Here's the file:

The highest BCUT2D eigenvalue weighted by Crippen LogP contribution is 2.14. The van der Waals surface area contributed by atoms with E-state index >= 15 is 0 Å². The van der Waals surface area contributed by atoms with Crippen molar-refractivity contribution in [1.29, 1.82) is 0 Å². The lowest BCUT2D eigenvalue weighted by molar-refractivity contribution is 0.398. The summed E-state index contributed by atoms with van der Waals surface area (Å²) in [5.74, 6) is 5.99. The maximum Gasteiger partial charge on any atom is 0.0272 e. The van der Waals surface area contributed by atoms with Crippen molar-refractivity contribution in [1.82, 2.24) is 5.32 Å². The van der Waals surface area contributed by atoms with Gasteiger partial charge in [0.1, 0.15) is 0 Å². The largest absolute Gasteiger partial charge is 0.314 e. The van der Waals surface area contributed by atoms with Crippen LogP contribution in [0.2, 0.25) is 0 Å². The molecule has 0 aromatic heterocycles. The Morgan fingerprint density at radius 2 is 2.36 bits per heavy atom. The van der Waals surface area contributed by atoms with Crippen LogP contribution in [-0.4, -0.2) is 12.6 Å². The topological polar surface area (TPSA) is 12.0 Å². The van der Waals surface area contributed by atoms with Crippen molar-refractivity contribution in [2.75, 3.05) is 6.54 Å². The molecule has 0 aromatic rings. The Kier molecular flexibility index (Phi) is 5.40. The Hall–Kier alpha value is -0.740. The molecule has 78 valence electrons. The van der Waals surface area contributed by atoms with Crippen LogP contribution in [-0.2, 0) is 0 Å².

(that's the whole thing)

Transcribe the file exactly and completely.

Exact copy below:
The highest BCUT2D eigenvalue weighted by Crippen LogP contribution is 2.14. The van der Waals surface area contributed by atoms with E-state index >= 15 is 0 Å². The van der Waals surface area contributed by atoms with Crippen molar-refractivity contribution in [1.29, 1.82) is 0 Å². The lowest BCUT2D eigenvalue weighted by molar-refractivity contribution is 0.398. The summed E-state index contributed by atoms with van der Waals surface area (Å²) in [5.74, 6) is 5.99. The maximum Gasteiger partial charge on any atom is 0.0272 e. The van der Waals surface area contributed by atoms with Crippen molar-refractivity contribution in [1.82, 2.24) is 5.32 Å². The van der Waals surface area contributed by atoms with Gasteiger partial charge in [0.1, 0.15) is 0 Å². The largest absolute Gasteiger partial charge is 0.314 e. The van der Waals surface area contributed by atoms with Crippen LogP contribution in [0.2, 0.25) is 0 Å². The molecule has 0 aromatic heterocycles. The Morgan fingerprint density at radius 2 is 2.36 bits per heavy atom. The van der Waals surface area contributed by atoms with Crippen LogP contribution in [-0.4, -0.2) is 12.6 Å². The topological polar surface area (TPSA) is 12.0 Å². The van der Waals surface area contributed by atoms with Crippen molar-refractivity contribution in [2.75, 3.05) is 6.54 Å². The molecule has 0 aromatic rings. The Kier molecular flexibility index (Phi) is 5.40. The Hall–Kier alpha value is -0.740. The molecule has 78 valence electrons. The van der Waals surface area contributed by atoms with Crippen LogP contribution in [-0.2, 0) is 0 Å².